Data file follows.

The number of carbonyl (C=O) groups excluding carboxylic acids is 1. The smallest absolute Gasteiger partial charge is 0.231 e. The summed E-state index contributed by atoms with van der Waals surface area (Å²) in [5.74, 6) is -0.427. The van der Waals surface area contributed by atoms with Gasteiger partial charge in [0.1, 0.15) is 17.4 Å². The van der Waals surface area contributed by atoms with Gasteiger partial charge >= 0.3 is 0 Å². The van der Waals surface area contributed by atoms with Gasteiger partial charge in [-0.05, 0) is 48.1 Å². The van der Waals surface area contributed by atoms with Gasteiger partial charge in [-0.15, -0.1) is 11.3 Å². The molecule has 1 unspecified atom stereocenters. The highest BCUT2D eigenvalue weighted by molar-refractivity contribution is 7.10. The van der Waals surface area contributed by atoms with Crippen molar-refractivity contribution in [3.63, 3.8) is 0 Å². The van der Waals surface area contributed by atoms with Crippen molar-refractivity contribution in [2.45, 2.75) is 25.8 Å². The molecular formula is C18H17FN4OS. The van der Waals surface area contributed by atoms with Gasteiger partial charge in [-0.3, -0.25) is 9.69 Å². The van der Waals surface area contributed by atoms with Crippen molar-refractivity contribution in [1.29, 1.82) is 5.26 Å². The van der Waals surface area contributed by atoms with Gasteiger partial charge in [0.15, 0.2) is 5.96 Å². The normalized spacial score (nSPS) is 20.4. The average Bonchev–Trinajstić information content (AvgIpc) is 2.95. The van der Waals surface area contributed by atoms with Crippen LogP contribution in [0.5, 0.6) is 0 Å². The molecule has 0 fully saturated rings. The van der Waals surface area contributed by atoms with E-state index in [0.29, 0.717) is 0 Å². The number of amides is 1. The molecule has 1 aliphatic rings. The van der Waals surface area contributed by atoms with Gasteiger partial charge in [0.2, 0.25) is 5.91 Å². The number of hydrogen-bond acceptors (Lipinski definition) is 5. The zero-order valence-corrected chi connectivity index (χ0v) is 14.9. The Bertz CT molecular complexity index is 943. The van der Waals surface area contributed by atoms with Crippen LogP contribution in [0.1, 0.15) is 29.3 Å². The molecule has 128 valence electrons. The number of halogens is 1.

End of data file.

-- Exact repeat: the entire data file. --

The number of carbonyl (C=O) groups excluding carboxylic acids is 1. The smallest absolute Gasteiger partial charge is 0.231 e. The summed E-state index contributed by atoms with van der Waals surface area (Å²) in [5.74, 6) is -0.427. The van der Waals surface area contributed by atoms with Gasteiger partial charge in [0.1, 0.15) is 17.4 Å². The van der Waals surface area contributed by atoms with Gasteiger partial charge >= 0.3 is 0 Å². The van der Waals surface area contributed by atoms with Gasteiger partial charge in [-0.05, 0) is 48.1 Å². The van der Waals surface area contributed by atoms with Gasteiger partial charge in [-0.15, -0.1) is 11.3 Å². The molecule has 1 unspecified atom stereocenters. The highest BCUT2D eigenvalue weighted by molar-refractivity contribution is 7.10. The van der Waals surface area contributed by atoms with Crippen molar-refractivity contribution in [3.63, 3.8) is 0 Å². The van der Waals surface area contributed by atoms with Crippen molar-refractivity contribution in [2.45, 2.75) is 25.8 Å². The molecular formula is C18H17FN4OS. The van der Waals surface area contributed by atoms with Gasteiger partial charge in [-0.3, -0.25) is 9.69 Å². The van der Waals surface area contributed by atoms with Crippen molar-refractivity contribution in [1.29, 1.82) is 5.26 Å². The van der Waals surface area contributed by atoms with Gasteiger partial charge in [0.15, 0.2) is 5.96 Å². The normalized spacial score (nSPS) is 20.4. The average Bonchev–Trinajstić information content (AvgIpc) is 2.95. The van der Waals surface area contributed by atoms with Crippen LogP contribution in [0.5, 0.6) is 0 Å². The molecule has 0 fully saturated rings. The van der Waals surface area contributed by atoms with E-state index in [0.29, 0.717) is 0 Å². The number of amides is 1. The molecule has 1 aliphatic rings. The van der Waals surface area contributed by atoms with Gasteiger partial charge in [0.2, 0.25) is 5.91 Å². The number of hydrogen-bond acceptors (Lipinski definition) is 5. The zero-order valence-corrected chi connectivity index (χ0v) is 14.9. The Bertz CT molecular complexity index is 943. The van der Waals surface area contributed by atoms with Crippen LogP contribution in [0.1, 0.15) is 29.3 Å². The molecule has 128 valence electrons. The number of halogens is 1.